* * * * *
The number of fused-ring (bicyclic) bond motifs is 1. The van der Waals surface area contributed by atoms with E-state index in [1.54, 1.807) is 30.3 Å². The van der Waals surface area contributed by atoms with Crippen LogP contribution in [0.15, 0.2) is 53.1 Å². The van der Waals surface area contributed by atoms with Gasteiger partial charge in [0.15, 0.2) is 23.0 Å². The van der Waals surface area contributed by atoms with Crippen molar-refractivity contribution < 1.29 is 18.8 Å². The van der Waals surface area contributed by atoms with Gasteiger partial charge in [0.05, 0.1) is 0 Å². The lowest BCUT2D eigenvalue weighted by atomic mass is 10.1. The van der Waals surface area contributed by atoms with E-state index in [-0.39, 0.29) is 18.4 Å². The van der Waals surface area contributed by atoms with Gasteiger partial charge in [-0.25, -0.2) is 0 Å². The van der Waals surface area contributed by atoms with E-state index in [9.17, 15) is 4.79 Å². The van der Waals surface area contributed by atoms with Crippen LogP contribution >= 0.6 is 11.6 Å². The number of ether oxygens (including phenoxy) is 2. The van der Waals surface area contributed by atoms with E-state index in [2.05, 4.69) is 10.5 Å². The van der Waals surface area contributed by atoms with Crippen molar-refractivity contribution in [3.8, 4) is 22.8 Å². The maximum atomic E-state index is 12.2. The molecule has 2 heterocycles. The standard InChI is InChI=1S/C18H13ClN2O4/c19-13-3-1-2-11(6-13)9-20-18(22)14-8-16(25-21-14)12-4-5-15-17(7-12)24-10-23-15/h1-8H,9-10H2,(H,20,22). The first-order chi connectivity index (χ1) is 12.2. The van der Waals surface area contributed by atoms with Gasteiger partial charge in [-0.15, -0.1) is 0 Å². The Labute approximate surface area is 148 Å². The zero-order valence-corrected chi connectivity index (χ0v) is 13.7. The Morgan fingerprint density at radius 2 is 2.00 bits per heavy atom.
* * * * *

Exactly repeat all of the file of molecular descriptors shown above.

The number of fused-ring (bicyclic) bond motifs is 1. The van der Waals surface area contributed by atoms with E-state index in [1.54, 1.807) is 30.3 Å². The van der Waals surface area contributed by atoms with Crippen LogP contribution in [0.15, 0.2) is 53.1 Å². The van der Waals surface area contributed by atoms with Gasteiger partial charge in [0.15, 0.2) is 23.0 Å². The van der Waals surface area contributed by atoms with Crippen molar-refractivity contribution < 1.29 is 18.8 Å². The van der Waals surface area contributed by atoms with Gasteiger partial charge in [0.05, 0.1) is 0 Å². The lowest BCUT2D eigenvalue weighted by atomic mass is 10.1. The van der Waals surface area contributed by atoms with E-state index in [-0.39, 0.29) is 18.4 Å². The van der Waals surface area contributed by atoms with Gasteiger partial charge in [-0.25, -0.2) is 0 Å². The van der Waals surface area contributed by atoms with E-state index in [9.17, 15) is 4.79 Å². The van der Waals surface area contributed by atoms with Crippen LogP contribution >= 0.6 is 11.6 Å². The number of ether oxygens (including phenoxy) is 2. The van der Waals surface area contributed by atoms with E-state index in [2.05, 4.69) is 10.5 Å². The van der Waals surface area contributed by atoms with Crippen molar-refractivity contribution in [3.8, 4) is 22.8 Å². The maximum atomic E-state index is 12.2. The molecule has 2 heterocycles. The standard InChI is InChI=1S/C18H13ClN2O4/c19-13-3-1-2-11(6-13)9-20-18(22)14-8-16(25-21-14)12-4-5-15-17(7-12)24-10-23-15/h1-8H,9-10H2,(H,20,22). The first-order chi connectivity index (χ1) is 12.2. The van der Waals surface area contributed by atoms with Gasteiger partial charge in [-0.15, -0.1) is 0 Å². The Labute approximate surface area is 148 Å². The zero-order valence-corrected chi connectivity index (χ0v) is 13.7. The Morgan fingerprint density at radius 2 is 2.00 bits per heavy atom.